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RE: DC-10 Fire Tanker

Fri Oct 26, 2007 4:32 pm

Absolutely remarkable airmanship. Given all the danger,and the unstable winds present. God bless all those brave souls involved in this heroic effort,and to all affected by this tragedy. Prayers & good wishes to all.  pray 
Tongue-tied and twisted,just an earthbound misfit,I.
 
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lightsaber
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RE: DC-10 Fire Tanker

Fri Oct 26, 2007 5:52 pm

The DC-10 did an amazing job in slowing many of the fires. Quite bluntly, on drop does far more in halting a flame front than 10 dispersed drops. The FAA and forest department need to get a little more flexible in allowing the tankers to earn more cash in the non-fire seasons so that more are made.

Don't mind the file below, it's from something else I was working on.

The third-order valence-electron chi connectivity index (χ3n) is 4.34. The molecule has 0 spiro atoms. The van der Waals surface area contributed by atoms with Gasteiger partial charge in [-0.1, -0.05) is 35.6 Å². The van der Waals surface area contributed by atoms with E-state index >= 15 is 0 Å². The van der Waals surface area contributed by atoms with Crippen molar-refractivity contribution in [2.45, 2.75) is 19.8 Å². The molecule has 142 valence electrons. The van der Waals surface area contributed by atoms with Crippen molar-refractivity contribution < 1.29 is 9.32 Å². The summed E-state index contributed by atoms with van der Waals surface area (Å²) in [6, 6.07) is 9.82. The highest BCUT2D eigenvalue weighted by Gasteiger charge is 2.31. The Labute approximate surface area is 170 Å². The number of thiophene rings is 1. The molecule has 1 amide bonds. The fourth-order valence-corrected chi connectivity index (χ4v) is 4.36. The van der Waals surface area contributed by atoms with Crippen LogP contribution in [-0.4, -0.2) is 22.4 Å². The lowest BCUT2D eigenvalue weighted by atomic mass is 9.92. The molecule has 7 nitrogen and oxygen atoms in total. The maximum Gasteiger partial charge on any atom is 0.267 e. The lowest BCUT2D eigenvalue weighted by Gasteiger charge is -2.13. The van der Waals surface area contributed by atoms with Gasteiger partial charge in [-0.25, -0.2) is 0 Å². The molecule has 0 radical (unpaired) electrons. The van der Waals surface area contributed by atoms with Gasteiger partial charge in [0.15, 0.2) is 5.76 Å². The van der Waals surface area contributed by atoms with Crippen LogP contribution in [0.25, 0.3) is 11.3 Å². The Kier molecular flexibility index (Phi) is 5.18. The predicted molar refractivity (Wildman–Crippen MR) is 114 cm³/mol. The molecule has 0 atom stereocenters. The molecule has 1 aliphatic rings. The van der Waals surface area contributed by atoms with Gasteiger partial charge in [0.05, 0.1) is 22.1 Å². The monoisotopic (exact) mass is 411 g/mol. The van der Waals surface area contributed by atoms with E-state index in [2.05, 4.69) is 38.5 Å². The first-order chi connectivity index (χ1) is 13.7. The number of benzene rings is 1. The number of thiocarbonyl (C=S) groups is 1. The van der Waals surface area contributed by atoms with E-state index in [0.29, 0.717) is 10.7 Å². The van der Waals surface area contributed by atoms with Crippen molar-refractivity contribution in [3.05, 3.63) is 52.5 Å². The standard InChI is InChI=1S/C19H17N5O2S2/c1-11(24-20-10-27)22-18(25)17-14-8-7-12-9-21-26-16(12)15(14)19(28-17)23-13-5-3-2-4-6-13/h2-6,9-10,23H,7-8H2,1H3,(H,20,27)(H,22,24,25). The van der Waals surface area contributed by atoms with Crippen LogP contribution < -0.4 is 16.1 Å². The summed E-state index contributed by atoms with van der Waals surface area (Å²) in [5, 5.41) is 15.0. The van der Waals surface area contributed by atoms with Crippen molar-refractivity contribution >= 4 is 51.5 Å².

Quoting RFields5421 (Reply 9):
Air Force fuel tankers do not replace fuselage volume with liquid - no plane could lift such weight. They may have some extra tanks but the interior is largely empty. Remember for aircraft - weight is everything

Exactly. Liquid is heavy. 50tons of liquid is quite a bit of payload for a DC-10! Yes, the range will be short, but I doubt it will every have to fly more than 200nm from a base airport.

Quoting FlagshipAZ (Reply 14):
If many are critical of the DC-10 fighting fires, the property & home owners are not.

 checkmark  How many homes were saved by this plane?

Quoting Threepoint (Reply 15):
The DC-10 is not a 'disaster waiting to happen' any more than any other aircraft.

This is worth its own discussion. Firefighting planes are regularly lost. The business is inherently dangerous. But a DC-10 will have more margin, after dumping 50T, than many of the existing frames.  spin